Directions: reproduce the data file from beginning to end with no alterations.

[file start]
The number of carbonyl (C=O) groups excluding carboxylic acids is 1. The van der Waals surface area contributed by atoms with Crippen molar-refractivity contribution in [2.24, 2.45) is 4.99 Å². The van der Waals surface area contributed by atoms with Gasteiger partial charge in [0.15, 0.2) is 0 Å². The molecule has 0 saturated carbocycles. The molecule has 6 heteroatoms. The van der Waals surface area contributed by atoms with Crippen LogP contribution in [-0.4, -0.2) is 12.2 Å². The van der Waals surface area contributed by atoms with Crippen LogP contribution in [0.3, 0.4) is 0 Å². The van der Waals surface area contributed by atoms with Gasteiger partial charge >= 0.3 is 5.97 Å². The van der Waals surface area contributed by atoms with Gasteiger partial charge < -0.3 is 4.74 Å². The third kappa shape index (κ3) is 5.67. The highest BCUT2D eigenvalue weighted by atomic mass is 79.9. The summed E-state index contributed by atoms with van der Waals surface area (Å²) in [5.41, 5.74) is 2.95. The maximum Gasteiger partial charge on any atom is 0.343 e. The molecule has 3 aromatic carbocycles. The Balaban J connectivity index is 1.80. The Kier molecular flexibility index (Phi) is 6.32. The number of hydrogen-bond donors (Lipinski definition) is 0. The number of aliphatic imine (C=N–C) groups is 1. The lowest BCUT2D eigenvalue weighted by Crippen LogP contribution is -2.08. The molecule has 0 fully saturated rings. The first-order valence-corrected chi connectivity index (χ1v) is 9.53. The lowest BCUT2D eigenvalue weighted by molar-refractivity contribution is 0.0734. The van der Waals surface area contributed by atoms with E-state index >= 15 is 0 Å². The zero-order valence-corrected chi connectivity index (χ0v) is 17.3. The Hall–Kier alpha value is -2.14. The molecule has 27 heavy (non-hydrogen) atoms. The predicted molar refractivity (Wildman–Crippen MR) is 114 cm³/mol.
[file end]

The number of carbonyl (C=O) groups excluding carboxylic acids is 1. The van der Waals surface area contributed by atoms with Crippen molar-refractivity contribution in [2.24, 2.45) is 4.99 Å². The van der Waals surface area contributed by atoms with Gasteiger partial charge in [0.15, 0.2) is 0 Å². The molecule has 0 saturated carbocycles. The molecule has 6 heteroatoms. The van der Waals surface area contributed by atoms with Crippen LogP contribution in [-0.4, -0.2) is 12.2 Å². The van der Waals surface area contributed by atoms with Crippen LogP contribution in [0.3, 0.4) is 0 Å². The van der Waals surface area contributed by atoms with Gasteiger partial charge >= 0.3 is 5.97 Å². The van der Waals surface area contributed by atoms with Gasteiger partial charge < -0.3 is 4.74 Å². The third kappa shape index (κ3) is 5.67. The highest BCUT2D eigenvalue weighted by atomic mass is 79.9. The summed E-state index contributed by atoms with van der Waals surface area (Å²) in [5.41, 5.74) is 2.95. The maximum Gasteiger partial charge on any atom is 0.343 e. The molecule has 3 aromatic carbocycles. The Balaban J connectivity index is 1.80. The Kier molecular flexibility index (Phi) is 6.32. The number of hydrogen-bond donors (Lipinski definition) is 0. The number of aliphatic imine (C=N–C) groups is 1. The lowest BCUT2D eigenvalue weighted by Crippen LogP contribution is -2.08. The molecule has 0 fully saturated rings. The first-order valence-corrected chi connectivity index (χ1v) is 9.53. The lowest BCUT2D eigenvalue weighted by molar-refractivity contribution is 0.0734. The van der Waals surface area contributed by atoms with E-state index >= 15 is 0 Å². The zero-order valence-corrected chi connectivity index (χ0v) is 17.3. The Hall–Kier alpha value is -2.14. The molecule has 27 heavy (non-hydrogen) atoms. The predicted molar refractivity (Wildman–Crippen MR) is 114 cm³/mol.